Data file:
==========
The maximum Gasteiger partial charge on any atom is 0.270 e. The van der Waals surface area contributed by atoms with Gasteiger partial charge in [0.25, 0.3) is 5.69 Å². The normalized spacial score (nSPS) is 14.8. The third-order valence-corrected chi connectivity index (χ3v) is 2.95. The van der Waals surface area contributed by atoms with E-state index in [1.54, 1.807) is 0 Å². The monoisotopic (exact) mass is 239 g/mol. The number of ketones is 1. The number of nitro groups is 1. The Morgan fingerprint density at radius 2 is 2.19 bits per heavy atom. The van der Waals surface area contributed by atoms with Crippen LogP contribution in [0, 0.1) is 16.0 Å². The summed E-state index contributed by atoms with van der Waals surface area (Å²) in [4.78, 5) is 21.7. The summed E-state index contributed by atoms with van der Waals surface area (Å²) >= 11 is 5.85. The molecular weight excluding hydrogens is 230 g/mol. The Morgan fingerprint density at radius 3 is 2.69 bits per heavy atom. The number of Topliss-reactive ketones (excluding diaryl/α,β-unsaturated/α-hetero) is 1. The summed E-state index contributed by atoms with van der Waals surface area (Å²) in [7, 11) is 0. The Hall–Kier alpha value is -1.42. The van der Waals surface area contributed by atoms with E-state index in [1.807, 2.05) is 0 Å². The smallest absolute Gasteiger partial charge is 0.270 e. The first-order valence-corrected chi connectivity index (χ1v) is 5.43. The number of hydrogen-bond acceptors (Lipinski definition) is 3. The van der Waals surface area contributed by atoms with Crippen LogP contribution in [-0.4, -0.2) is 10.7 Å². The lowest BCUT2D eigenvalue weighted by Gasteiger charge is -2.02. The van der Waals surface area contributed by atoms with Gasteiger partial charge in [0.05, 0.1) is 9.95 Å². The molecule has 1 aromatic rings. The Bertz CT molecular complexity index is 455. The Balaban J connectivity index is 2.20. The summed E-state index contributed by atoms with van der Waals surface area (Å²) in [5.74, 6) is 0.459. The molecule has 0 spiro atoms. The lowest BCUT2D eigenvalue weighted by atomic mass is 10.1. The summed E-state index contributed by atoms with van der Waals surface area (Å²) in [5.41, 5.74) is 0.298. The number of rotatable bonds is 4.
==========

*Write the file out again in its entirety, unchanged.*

The maximum Gasteiger partial charge on any atom is 0.270 e. The van der Waals surface area contributed by atoms with Gasteiger partial charge in [0.25, 0.3) is 5.69 Å². The normalized spacial score (nSPS) is 14.8. The third-order valence-corrected chi connectivity index (χ3v) is 2.95. The van der Waals surface area contributed by atoms with E-state index in [1.54, 1.807) is 0 Å². The monoisotopic (exact) mass is 239 g/mol. The number of ketones is 1. The number of nitro groups is 1. The Morgan fingerprint density at radius 2 is 2.19 bits per heavy atom. The van der Waals surface area contributed by atoms with Crippen LogP contribution in [0, 0.1) is 16.0 Å². The summed E-state index contributed by atoms with van der Waals surface area (Å²) in [4.78, 5) is 21.7. The summed E-state index contributed by atoms with van der Waals surface area (Å²) >= 11 is 5.85. The molecular weight excluding hydrogens is 230 g/mol. The Morgan fingerprint density at radius 3 is 2.69 bits per heavy atom. The number of Topliss-reactive ketones (excluding diaryl/α,β-unsaturated/α-hetero) is 1. The summed E-state index contributed by atoms with van der Waals surface area (Å²) in [7, 11) is 0. The Hall–Kier alpha value is -1.42. The van der Waals surface area contributed by atoms with E-state index in [1.807, 2.05) is 0 Å². The smallest absolute Gasteiger partial charge is 0.270 e. The first-order valence-corrected chi connectivity index (χ1v) is 5.43. The number of hydrogen-bond acceptors (Lipinski definition) is 3. The van der Waals surface area contributed by atoms with Crippen LogP contribution in [-0.4, -0.2) is 10.7 Å². The lowest BCUT2D eigenvalue weighted by Gasteiger charge is -2.02. The van der Waals surface area contributed by atoms with Gasteiger partial charge in [0.05, 0.1) is 9.95 Å². The molecule has 1 aromatic rings. The Bertz CT molecular complexity index is 455. The Balaban J connectivity index is 2.20. The summed E-state index contributed by atoms with van der Waals surface area (Å²) in [5.74, 6) is 0.459. The molecule has 0 spiro atoms. The lowest BCUT2D eigenvalue weighted by atomic mass is 10.1. The summed E-state index contributed by atoms with van der Waals surface area (Å²) in [5.41, 5.74) is 0.298. The number of rotatable bonds is 4.